"Curtis makes Sidney's naked ambition so tangible you can almost feel his clammy palms, and it's Curtis' unsentimental, caffeinated study in amorality that gives 'Sweet Smell' its potent, bitter aftertaste," Entertainment Weekly said in a 2002 listing of the 100 best performances not nominated for an Oscar.

Ernest Lehman, who wrote the story on which the movie was based and later wrote the screenplays for many notable films, said in 2001 that he viewed Curtis' performance in "Sweet Smell" to be "one of the best performances by a male actor in the movies. Still gets me."

In 1959, Curtis starred in two of his best films, "The Defiant Ones" and "Some Like It Hot."

Curtis got fully into the role of Josephine in "Some Like It Hot." While Lemmon in female makeup conceded he looked a lot like his own mother, Curtis went for glamour, perfecting a sexy pout.

"I was more like Grace Kelly than like my mother," he said of Josephine.

Director Wilder gave Curtis credit for one of the film's funniest scenes: the one in which Josephine reverts to being Joe and pretends to be a wealthy playboy in order to woo Sugar Kane (Monroe), the sultry singer in the women's jazz band. The scene takes place aboard a borrowed yacht.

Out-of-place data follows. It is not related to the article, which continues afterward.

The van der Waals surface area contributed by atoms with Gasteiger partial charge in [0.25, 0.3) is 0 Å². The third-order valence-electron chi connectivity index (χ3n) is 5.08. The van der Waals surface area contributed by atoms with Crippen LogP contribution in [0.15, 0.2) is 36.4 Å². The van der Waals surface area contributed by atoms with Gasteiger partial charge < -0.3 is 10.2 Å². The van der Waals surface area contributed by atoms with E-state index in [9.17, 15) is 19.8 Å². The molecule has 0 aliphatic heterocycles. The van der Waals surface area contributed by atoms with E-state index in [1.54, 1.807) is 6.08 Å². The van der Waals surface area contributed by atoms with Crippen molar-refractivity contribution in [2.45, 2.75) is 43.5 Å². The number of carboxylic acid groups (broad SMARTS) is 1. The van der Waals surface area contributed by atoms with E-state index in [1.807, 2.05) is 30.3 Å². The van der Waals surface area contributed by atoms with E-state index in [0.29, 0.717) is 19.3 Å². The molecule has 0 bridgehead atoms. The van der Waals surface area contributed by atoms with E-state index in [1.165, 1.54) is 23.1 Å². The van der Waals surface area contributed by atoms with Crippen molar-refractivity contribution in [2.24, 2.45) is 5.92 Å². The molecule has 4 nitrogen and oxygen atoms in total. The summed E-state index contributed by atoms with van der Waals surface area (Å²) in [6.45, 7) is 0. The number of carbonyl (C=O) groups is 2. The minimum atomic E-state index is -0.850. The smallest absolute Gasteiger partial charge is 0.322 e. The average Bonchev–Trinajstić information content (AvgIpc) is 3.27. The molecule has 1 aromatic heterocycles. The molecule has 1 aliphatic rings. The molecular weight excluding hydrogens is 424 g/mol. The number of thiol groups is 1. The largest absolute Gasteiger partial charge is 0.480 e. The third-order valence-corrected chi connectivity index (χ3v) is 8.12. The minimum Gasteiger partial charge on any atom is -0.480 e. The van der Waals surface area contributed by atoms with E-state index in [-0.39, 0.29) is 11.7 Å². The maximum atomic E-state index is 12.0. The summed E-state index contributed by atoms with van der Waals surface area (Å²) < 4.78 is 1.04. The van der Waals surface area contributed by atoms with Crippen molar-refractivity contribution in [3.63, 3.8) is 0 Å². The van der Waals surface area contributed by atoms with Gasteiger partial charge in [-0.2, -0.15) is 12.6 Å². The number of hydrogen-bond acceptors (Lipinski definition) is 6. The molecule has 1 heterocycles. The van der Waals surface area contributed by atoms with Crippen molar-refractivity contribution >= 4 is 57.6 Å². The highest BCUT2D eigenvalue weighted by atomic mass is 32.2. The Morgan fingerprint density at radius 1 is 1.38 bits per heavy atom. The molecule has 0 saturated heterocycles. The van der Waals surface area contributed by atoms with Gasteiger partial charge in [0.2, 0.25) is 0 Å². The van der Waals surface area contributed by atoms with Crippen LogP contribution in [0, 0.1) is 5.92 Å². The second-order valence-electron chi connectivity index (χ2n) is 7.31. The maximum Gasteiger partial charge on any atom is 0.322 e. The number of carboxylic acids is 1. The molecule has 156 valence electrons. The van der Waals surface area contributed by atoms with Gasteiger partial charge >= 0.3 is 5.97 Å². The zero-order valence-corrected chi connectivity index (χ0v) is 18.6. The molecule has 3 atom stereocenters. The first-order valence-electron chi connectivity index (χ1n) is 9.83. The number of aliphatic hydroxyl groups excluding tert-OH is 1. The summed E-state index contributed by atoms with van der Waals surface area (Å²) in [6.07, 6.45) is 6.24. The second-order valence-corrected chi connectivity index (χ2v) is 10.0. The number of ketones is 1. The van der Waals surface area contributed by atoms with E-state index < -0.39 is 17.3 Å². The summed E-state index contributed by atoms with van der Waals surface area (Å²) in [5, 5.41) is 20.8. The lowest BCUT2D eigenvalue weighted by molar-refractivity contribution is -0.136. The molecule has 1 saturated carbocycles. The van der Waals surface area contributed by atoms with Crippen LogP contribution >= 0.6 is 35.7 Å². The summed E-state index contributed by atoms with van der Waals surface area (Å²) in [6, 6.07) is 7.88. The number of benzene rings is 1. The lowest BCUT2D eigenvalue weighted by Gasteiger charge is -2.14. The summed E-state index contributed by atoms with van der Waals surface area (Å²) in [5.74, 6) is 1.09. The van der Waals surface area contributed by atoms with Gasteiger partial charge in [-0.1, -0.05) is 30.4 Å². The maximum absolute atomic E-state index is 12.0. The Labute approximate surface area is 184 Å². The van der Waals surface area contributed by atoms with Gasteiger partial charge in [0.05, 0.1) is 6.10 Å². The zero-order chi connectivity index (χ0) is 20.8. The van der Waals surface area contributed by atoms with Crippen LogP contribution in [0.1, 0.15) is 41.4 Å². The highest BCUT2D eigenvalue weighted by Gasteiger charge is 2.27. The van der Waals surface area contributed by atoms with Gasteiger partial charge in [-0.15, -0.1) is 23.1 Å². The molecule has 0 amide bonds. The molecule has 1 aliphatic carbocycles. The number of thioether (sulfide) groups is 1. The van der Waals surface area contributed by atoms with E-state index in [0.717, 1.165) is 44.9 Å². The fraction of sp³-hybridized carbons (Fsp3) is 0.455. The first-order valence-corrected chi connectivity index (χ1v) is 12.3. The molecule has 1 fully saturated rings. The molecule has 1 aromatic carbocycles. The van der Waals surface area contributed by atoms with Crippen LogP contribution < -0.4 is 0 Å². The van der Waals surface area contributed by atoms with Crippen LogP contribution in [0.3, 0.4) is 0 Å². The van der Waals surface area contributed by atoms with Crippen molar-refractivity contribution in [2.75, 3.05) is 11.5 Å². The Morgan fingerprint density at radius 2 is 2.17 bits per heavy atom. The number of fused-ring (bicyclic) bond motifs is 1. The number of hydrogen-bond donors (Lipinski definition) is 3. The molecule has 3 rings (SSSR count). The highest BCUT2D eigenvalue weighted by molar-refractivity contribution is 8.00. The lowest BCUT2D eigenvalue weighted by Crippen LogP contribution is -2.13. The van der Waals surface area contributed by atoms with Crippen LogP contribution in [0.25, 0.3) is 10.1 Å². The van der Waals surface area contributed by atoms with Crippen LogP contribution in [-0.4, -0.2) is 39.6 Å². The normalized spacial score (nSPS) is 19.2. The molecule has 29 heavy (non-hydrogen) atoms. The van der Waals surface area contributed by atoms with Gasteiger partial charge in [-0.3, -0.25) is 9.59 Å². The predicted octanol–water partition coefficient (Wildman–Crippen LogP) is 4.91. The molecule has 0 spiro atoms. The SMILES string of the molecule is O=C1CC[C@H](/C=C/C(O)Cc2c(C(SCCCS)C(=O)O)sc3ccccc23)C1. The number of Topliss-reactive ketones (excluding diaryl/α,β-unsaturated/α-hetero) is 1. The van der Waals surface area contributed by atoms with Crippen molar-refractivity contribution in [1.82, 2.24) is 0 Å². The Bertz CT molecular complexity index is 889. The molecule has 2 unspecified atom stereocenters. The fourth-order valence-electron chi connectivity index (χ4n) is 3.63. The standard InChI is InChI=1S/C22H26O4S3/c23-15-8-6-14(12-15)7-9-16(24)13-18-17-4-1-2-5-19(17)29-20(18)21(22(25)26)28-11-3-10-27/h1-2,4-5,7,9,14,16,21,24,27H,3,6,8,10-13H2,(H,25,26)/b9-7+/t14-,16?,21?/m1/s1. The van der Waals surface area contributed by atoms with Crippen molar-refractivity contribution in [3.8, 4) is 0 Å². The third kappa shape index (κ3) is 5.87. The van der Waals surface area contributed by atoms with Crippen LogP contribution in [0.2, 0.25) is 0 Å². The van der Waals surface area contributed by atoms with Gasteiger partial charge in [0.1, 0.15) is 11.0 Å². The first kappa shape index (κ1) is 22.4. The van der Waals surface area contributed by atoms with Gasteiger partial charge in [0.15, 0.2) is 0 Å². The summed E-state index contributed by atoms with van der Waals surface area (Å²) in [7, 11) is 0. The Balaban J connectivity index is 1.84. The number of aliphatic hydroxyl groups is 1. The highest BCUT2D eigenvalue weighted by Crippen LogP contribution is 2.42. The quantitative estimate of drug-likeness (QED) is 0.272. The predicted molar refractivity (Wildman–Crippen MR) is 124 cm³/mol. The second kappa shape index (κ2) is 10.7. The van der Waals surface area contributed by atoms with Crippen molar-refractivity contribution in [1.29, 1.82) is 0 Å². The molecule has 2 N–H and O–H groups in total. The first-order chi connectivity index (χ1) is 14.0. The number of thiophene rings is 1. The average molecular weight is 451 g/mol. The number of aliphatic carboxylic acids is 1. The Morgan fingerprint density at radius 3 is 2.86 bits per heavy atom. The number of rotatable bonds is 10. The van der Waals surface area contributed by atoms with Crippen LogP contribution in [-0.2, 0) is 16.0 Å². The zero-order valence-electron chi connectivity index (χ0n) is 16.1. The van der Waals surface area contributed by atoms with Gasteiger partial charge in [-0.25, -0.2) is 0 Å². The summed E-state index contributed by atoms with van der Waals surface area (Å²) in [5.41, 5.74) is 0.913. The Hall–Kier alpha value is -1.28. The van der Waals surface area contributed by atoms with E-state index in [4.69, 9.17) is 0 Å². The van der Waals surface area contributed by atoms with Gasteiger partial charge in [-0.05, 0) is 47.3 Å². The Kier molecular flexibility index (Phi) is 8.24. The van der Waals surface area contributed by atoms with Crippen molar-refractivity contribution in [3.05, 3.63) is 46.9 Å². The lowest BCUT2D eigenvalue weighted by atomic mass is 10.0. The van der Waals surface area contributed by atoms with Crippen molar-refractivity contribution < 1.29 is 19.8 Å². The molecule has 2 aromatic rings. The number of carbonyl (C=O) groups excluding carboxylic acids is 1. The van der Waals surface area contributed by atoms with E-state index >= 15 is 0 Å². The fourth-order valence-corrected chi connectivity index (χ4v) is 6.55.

In an interview for Curtis' autobiography, Wilder said he told Curtis that after his character had stolen the yachtsman's clothes in order to romance Monroe, he had to talk differently, "not the English of a Brooklyn musician."

Curtis offered to do Cary Grant, which he had learned from repeatedly watching "Gunga Din," the only movie aboard ship for a time while he was in the Navy.

"And it was a huge, wonderful plus for the picture," Wilder said. "I did not know he could do such a perfect imitation."

In 1960, Curtis starred with Douglas in the swashbuckling "Spartacus," a box-office hit that was also notable for the bathtub scene that didn't appear in the original but was restored in the 1991 re-release. In the scene, Laurence Olivier, playing a Roman general, tries to seduce Curtis, the young slave, in dialogue alluding to one's preference for oysters or snails. (Because the original scene had not been properly recorded, Anthony Hopkins dubbed the dialogue for Olivier, who died in 1989. "I did me," Curtis said of the restoration.)